The Loss of SCD1 Prevents Obesity in Mice

A “knockout mouse” is a strain of mice in which a section of their DNA has been deleted. Therefore, they do not have a particular gene. Sometimes, this has disastrous consequences, certain genes they cannot live without and thus they are never born. But when a knockout mouse lives, it can teach us interesting lessons about the function of the gene they are missing.

NOTE: This post and the next have some confusing terminology. SCD1 is the name of a GENE – a stretch of DNA that encodes a protein. Steroyl-CoA desaturase is the name of the enzyme – the gene contains the coding of a protein, in this case an enzyme. I will use SCD1 and Steroyl-CoA desaturase somewhat interchangeably as does the scientific literature.

There is a gene in mice called SCD1 which produces an enzyme called Stearoyl-CoA desaturase. The enzyme has the single function of turning a long chain saturated fat (such as stearic acid found in beef fat) into a monounsaturated fat (similar to the oleic acid found in olive oil). In this paper, from 2002, it was shown that mice who cannot convert saturated fat into unsaturated fat have a high metabolic rate and remain lean.

Mice lacking the SCD1 gene have a high ratio of saturated fat to unsaturated fat. This is causes leanness and a high metabolic rate. The mouse lacking SCD1 is on the right in the lefthand picture. The right hand picture shows the fat stores and the livers of the mice. You can clearly see the reduced fat stores in the mice who have a lot of saturated fat relative to the levels of unsaturated fat.

The full paper.

There are only two sources of fat in the body – fat obtained from the diet or fat produced in the body by a process called de novo lipogenesis. The end produced of de novo lipogenesis is long chain saturated fat. Once the long chain saturated fat is produced, Stearoyl-CoA desaturase can turn it into monounsaturated fat. The level of the enzyme in fat cells is a major regulator of the proportion of saturated fat to monounsaturated fat that is stored in our fat cells. In turn, the ratio of saturated to mono-unsaturated fat controls overall body fatness, as exhibited by these mice.

Saturated fat leads to a higher metabolic rate. The “knockout” mice who can’t produce unsaturated fat are the ones labelled -/-. VO2 is a measure of oxygen consumed. Humans oxidize their food, oxygen consumed is a measure of metabolic rate. Mice composed of saturated fat consume a LOT more oxygen. The high ratio of saturated to unsaturated fat produces superoxide in the mitochondria leaving the mice in a constant state of fat-burning/high energy metabolism.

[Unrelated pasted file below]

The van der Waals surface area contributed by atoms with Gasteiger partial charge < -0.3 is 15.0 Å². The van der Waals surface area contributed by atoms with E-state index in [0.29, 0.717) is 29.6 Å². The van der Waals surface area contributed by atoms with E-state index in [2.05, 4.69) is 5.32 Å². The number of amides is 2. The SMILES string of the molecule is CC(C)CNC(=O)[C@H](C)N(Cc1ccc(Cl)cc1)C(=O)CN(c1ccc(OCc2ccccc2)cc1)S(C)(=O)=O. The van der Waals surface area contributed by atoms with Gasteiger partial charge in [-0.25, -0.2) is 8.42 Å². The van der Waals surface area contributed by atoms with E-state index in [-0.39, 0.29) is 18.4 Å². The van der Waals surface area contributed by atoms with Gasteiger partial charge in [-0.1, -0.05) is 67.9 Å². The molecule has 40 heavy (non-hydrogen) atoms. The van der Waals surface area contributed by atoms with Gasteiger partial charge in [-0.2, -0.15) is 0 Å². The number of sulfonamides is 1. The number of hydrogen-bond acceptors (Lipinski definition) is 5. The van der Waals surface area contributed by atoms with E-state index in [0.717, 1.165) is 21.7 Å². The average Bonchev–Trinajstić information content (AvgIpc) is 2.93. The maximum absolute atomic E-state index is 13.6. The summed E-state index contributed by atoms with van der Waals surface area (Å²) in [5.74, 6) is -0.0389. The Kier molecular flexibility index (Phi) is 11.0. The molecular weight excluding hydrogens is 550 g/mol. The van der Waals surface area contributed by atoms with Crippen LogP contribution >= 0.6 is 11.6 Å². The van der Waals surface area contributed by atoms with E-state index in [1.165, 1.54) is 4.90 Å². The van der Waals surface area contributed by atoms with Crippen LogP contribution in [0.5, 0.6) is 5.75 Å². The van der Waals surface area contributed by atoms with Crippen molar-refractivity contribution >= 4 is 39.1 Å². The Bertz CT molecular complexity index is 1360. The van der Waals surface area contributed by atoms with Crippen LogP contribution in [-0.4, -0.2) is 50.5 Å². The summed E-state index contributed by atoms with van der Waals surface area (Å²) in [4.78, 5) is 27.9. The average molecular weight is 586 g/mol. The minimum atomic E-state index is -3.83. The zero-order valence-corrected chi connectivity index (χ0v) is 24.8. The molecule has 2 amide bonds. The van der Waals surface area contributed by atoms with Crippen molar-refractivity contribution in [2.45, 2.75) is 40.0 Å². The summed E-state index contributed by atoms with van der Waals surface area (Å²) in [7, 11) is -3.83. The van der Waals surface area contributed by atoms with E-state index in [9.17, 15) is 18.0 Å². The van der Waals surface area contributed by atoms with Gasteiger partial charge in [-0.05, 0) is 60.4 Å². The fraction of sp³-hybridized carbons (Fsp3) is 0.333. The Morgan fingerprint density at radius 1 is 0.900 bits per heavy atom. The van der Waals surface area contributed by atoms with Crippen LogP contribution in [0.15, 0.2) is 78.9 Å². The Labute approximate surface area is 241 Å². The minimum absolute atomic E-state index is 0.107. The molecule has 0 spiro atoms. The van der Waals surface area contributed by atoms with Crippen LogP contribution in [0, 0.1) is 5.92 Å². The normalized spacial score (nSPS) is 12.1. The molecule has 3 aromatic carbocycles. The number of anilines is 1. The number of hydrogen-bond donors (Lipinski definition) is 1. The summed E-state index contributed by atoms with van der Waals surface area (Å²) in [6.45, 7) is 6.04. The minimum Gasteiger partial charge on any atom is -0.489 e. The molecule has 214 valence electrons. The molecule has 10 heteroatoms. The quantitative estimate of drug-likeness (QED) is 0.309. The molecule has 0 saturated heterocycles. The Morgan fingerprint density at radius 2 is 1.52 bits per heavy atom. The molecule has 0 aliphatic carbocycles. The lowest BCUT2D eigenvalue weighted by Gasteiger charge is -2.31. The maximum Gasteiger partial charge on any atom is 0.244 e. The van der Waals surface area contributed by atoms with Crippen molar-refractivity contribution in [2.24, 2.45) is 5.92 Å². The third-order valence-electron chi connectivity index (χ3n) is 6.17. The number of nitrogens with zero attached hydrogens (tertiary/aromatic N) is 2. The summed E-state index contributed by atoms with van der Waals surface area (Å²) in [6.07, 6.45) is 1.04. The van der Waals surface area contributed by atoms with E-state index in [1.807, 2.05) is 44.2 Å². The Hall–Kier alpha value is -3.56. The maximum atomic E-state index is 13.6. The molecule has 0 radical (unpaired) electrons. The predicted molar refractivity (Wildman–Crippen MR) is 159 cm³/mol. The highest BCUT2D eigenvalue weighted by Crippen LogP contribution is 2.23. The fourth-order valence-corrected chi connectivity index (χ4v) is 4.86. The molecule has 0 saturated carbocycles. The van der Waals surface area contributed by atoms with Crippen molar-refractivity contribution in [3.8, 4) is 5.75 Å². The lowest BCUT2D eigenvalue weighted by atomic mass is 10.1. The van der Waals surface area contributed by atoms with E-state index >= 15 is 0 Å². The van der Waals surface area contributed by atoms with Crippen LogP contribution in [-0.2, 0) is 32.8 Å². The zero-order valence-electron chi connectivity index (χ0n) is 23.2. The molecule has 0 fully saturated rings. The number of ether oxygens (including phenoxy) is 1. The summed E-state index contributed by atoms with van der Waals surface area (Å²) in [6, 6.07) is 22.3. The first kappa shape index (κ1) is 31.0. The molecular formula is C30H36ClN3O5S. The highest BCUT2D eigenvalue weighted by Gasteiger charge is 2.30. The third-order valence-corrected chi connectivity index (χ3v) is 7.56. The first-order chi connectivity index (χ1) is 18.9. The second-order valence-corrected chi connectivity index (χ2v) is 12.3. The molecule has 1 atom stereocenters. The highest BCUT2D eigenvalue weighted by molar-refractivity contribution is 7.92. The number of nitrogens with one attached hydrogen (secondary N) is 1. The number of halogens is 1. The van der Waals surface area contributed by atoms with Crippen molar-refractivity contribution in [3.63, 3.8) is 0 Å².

The regulation of Stearoyl-CoA desaturase is very interesting. First and foremost, we produce more of it in response to dietary saturated fat and less of it in response to unsaturated dietary fat. This is presumably the body’s way of trying to achieve balance. If you are eating a lot of highly saturated fat, you will convert a lot of it to unsaturated fat for storage. Conversely, if you eat a lot of unsaturated olive oil, enzyme levels will drop and most of the fat you create during de novo lipogenesis will be saturated. In healthy adults, it seems like the trend is towards a very roughly 50:50 mix of long chain saturated and unsaturated fats in our fat stores along with a proportion of polyunsaturated fats.

This fat blend should produce a reasonable amount of superoxide at the bottleneck in the the mitochondrial electron transport chain to produce physiological insulin resistance as a signal to the body that stored fat is being burned. This is the balance that the enzyme is trying to reach. ROS is the signal. If the stored fat is too unsaturated, physiological insulin resistance will not be achieved and the tendency will be for the fat cells to continue to listen to insulin and continue storing fat even though fat is plentiful. If the stored fat is too saturated, physiological insulin resistance will be achieved quickly and regularly, insulin will be ignored by the fat cells, fat burning will continue and the animal will become very lean. This is exactly what happens when Stearoyl-CoA desaturase is deleted from the mouse genome.

The other interesting thing about the regulation of Stearoyl-CoA desaturase is that it is upregulated in response to dietary sugar. Humans evolved as hunter-gatherers. Finding a large crop of ripe fruit would have been a time to feast and store calories. When the sugar is ingested, Stearoyl-CoA desaturase levels would increase, the fat produced by de novo lipogenesis from the fruit would be more unsaturated than not, physiological insulin resistance would be avoided, fat would be stored. This is a likely mechanism for how a sugary diet causes obesity.

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